Inconvenient good page title with SharePoint Server Web Content Management (revisited)

One of the things that matter when optimizing an Internet-facing website for search engines is the page title. Next to the level one header (H1) and the URL, the page title is one of the most important elements of your page that allows search engine to find your page. A good page title consists of at least the title of the current page and the title of the website. Additionally, if the site is quite large you can add the name of the section. And although it doesn’t sound like rocket science it is quite inconvenient to do it right in SharePoint.

Anatomy of a good page title

When talking about Page Title I mean the text that you put in the title tag in the head of your page. That title is being displayed on the title bar of the web browser, as a label of the bookmark, in RSS feeds and it’s also being used by search engines in search results. As you can see a good title is pretty important and can really make a difference whether people will visit your page or not.

A good page title should describe what page the visitor is looking at and where this page belongs to. So when thinking in terms of good page titles you might come up with something like this:

Adventure Works Bikes | Super Bike 123

However if you look closer at the title you will find out, that such title is useless. Let me show you why:

Screenshot of favorites in Internet Explorer. Because the title of every favorite begins with 'Adventure Works Bikes' it is difficult to find the right favorite.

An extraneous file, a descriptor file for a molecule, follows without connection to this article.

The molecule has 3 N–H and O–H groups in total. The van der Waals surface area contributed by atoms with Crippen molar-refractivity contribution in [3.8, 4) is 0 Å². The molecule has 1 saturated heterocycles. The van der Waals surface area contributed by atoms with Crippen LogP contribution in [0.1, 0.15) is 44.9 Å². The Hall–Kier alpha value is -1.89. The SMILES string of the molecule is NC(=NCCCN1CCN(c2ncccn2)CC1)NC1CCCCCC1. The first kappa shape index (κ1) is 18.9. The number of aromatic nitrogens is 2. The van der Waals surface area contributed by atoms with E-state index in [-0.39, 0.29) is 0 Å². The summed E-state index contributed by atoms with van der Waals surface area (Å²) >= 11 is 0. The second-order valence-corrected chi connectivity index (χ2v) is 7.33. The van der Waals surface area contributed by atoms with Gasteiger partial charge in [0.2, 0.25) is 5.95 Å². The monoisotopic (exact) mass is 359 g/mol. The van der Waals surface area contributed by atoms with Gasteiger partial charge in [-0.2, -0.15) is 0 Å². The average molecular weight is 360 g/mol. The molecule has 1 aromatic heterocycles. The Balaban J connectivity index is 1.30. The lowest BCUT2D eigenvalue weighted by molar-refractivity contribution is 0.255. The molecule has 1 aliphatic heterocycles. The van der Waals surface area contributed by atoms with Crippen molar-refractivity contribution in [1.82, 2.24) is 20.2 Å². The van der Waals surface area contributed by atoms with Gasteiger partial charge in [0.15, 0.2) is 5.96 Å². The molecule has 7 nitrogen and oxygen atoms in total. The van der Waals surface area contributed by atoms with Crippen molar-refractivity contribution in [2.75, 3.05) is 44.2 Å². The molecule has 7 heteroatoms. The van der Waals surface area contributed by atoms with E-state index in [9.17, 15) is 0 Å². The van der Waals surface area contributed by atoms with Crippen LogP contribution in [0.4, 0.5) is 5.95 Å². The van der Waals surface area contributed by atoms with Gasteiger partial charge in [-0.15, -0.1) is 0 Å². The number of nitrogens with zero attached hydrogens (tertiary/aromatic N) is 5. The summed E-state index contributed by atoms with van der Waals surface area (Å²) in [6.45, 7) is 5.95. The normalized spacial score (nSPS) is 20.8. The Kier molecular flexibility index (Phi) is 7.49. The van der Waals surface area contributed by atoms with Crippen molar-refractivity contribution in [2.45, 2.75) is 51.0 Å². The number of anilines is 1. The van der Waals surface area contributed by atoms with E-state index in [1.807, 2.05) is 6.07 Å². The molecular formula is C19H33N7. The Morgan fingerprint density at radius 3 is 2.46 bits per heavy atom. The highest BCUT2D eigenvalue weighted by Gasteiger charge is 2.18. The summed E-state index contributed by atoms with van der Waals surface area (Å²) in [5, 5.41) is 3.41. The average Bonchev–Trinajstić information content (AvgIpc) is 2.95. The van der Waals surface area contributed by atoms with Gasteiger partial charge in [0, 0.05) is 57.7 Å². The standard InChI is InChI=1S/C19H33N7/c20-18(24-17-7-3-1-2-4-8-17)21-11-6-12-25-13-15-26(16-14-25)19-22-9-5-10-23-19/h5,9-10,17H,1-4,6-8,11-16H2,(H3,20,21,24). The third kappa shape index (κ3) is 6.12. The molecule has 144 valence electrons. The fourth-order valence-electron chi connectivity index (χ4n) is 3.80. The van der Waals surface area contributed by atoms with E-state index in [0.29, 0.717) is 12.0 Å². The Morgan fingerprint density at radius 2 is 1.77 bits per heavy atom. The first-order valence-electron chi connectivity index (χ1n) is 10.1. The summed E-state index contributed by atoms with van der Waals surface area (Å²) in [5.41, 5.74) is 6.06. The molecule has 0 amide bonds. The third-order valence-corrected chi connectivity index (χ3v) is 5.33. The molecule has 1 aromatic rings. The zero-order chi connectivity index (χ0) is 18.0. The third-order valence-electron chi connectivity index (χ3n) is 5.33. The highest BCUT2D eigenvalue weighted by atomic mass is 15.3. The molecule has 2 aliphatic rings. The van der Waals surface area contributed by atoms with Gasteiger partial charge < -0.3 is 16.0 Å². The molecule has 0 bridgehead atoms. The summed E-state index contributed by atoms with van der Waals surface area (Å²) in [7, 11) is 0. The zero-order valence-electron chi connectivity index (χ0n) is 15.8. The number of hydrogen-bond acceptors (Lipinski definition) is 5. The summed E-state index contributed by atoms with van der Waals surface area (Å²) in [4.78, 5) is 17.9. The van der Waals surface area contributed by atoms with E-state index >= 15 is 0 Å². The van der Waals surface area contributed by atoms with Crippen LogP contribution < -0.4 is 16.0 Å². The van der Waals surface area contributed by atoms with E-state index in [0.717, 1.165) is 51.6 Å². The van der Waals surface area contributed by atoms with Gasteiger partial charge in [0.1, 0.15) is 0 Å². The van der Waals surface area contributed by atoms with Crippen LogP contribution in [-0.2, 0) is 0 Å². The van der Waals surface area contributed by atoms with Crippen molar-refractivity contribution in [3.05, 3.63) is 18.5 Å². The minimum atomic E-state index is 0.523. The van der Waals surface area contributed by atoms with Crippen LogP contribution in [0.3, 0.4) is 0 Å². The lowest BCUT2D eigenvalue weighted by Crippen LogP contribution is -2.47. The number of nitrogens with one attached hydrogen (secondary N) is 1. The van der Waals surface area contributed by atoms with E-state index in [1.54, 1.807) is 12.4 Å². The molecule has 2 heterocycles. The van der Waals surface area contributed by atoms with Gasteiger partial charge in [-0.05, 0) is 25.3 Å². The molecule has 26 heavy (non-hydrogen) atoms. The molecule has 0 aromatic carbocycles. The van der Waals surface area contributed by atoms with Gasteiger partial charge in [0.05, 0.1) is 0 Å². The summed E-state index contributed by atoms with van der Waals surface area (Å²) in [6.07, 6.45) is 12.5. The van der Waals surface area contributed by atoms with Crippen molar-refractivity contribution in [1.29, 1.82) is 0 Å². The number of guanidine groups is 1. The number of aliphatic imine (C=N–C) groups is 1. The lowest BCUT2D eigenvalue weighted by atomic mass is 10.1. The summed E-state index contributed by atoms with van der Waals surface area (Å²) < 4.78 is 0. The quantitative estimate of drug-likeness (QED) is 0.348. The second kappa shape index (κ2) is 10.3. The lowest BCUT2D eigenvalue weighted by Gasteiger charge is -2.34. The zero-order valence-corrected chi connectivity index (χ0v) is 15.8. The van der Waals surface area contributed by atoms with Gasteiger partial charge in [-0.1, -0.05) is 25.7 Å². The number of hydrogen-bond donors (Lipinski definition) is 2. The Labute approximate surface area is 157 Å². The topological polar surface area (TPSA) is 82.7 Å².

First of all every favorite from the whole site starts with Adventure Works Bikes which might be okay the first time you look at the site or if you have only one bookmark from Adventure Works but if you have more of them, it’s going to be difficult to get the right one the first time.

Another thing that you might have noticed is the | (pipe) being removed from the name of the bookmark. Unfortunately the | character isn’t allowed on Windows file names and is therefore being removed, and with it a piece of the meaning of the title.

The improved version of our title might look like this:

Super Bike 123 – Adventure Works Bikes

By reversing the title you make it easier discoverable in the favorites and the title of the page gets more importance when calculating the keywords for the page, increasing the chance of people finding your site when looking for Super Bike 123 instead of Adventure Works Bikes.

Another thing that you benefit of is replacing the separator with a - (dash). Not only is it being included in the name of the bookmark but also it’s being read in a more user-friendly way than the | char. What would like to hear more: Super Bike hundred twenty-three vertical bar Adventure Works Bikes or Super Bike hundred twenty-three dash Adventure Works Bikes?

If your website is divided into clear sections like mountain bikes, gear, etc. which might just be the keywords that people on the Internet might be looking for, you can extend the page title and include the section as well:

Super Bike 123 – Mountain Bikes – Adventure Works Bikes

Adding the section name to the title not only helps you clarify what the page is about but also adds some valuable keywords which might help you increase the ranking of your pages.

Now we know what a good page title should look like let’s try to put it all into a SharePoint solution.

Inconvenient page title revisited